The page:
Review by Geraldine Pratt


Book Review

Sojourning Sisters: The Lives and Letters of Jessie and Annie McQueen

JEAN BARMAN’S Soujourning Sisters is an important book that merits a wide audience, consisting of both those interested specifically in British Columbia and those interested in Canadian history writ large. It recasts the notion of...

Review by Suzanne Morton


Book Review

Fish versus Power: An Environmental History of the Fraser River

IN CIRCLES WHERE SALMON management gets debated, the Fraser River looms large because it helps drive a neat syllogism, which goes something like this: Columbia River runs imploded because American scientists supported a massive dam-building...

Review by Joseph Taylor


Book Review

Unsettled Pasts: Reconceiving the West through Women’s History

A primary goal of feminist scholarship and activism is to interrupt assumed notions about gender and to intervene in the naturalization of processes that perpetuate women’s op pression and subordination in patri archal societies. Contemporary...

Review by Patricia Barkaskas


Book Review

Nikkei in the Pacific Northwest: Japanese Americans and Japanese Canadians in the Twentieth Century

This long-awaited book emerged from a May 2000 conference entitled “The Nikkei Experiences in the Pacific Northwest.” The conference was organized by the Department of History at the University of Washington (UW) in conjunction with...

Review by Yuko Shibata


Book Review

Homefront and Battlefront: Nelson BC in World War II

When author Sylvia Crooks was a three-year-old growing up in Nelson, a young man named Maurice Latornell taught her how to skate. In 1944, Latornell died during a bombing mission over Berlin. For Crooks, Latornell’s...

Review by Duff Sutherland


Book Review

Philip Timm’s Vancouver: 1900-1910

I first met Fred Thirkell in the late 1970s when I ran an antique store in North Vancouver. Fred was a postcard collector, and we played the familiar dance between buyer and seller in the...

Review by Robin Anderson


Book Review

The Letters of Margaret Butcher: Missionary-Imperialism on the North Pacific Coast

As a study of missionary imperialism, Mary-Ellen Kelm’s edition of the letters Margaret Butcher wrote from Kitamaat between 1916 and 1919 makes an important contribution to historical conversations about the Haisla, missionaries, and residential schools...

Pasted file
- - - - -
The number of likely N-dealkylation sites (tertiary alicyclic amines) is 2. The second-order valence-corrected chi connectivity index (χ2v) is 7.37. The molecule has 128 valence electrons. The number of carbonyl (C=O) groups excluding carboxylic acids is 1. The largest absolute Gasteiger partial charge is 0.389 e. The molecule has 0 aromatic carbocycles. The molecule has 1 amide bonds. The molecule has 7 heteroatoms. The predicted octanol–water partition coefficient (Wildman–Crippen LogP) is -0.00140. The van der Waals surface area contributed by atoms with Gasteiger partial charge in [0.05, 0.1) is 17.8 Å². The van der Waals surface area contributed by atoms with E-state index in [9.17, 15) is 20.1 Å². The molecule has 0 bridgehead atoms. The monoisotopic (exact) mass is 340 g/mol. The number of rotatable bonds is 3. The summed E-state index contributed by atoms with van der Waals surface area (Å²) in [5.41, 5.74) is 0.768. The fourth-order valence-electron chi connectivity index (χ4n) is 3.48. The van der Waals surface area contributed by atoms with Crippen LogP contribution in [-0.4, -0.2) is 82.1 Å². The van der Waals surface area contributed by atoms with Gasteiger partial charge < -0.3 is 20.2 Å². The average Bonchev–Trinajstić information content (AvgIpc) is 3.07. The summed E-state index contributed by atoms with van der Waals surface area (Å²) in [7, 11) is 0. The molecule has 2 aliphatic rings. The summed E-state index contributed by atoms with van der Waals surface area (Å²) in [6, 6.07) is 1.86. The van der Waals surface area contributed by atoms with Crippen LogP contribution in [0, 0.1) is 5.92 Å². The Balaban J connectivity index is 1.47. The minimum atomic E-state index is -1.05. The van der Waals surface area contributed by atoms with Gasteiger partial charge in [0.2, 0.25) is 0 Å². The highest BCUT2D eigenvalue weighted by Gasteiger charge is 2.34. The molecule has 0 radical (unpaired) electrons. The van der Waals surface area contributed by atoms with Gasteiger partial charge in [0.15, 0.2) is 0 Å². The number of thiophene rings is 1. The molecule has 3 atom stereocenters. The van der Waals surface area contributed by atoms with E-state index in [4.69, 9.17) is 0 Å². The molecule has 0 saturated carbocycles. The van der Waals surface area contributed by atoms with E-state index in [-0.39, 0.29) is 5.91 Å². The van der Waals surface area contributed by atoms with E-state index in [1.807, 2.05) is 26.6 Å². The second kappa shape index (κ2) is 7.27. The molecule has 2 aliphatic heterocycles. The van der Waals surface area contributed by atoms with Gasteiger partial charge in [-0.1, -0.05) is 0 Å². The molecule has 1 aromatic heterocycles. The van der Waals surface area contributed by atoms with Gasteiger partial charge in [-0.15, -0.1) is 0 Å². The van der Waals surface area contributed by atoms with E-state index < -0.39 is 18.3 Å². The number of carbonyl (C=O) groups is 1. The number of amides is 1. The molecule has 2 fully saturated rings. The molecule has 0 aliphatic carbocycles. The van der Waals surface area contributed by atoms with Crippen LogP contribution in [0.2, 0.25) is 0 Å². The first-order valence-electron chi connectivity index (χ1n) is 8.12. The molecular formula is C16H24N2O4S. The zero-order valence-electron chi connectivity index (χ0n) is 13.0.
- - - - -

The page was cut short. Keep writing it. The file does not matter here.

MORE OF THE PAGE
Review by Jacqueline Gresko


Book Review

The Seattle Bungalow: People and Houses, 1900-1940

As Janet Ore says in the preface to this book, she seeks to overturn many assumptions associated with the bungalow. First, she wishes to reexamine the universality of its Arts and Crafts credentials and assumed...

Review by Sherry McKay


Book Review

Phantom Limb

A phantom limb is an amputated arm or leg that feels like it hasn’t gone anywhere. At the end of a phantom arm, for instance, the fingers of a phantom hand still feel heat, the touch...

Review by Harold Rhenisch


Book Review

The Land of Heart’s Delight: Early Maps and Charts of Vancouver Island

As a subject for cartography and historical geography, Vancouver Island has many attractions. Islands are uniquely advantaged in this regard, bordered as they are by waters and seas. The Enlightenment demanded scientific designations and definitions...

Review by Barry Gough


Book Review

Madness, Betrayal and the Lash: The Epic Voyage of Captain George Vancouver

Madness, Betrayal and the Lash is an accessible, succinct narrative of George Vancouver’s life, focusing on the voyage he led into the Pacific in the late 18th century. Bown’s stated goal is to give Vancouver...

Review by Brian Richardson


Book Review

A Silent Revolution? Gender and Wealth in English Canada, 1860-1930

A Silent Revolution? is a fascinating study of female capitalists in Victoria and Hamilton at the turn of the twentieth century.  Peter Baskerville employs both quantitative and qualitative methods to establish that women were willing...

Review by Judith Fingard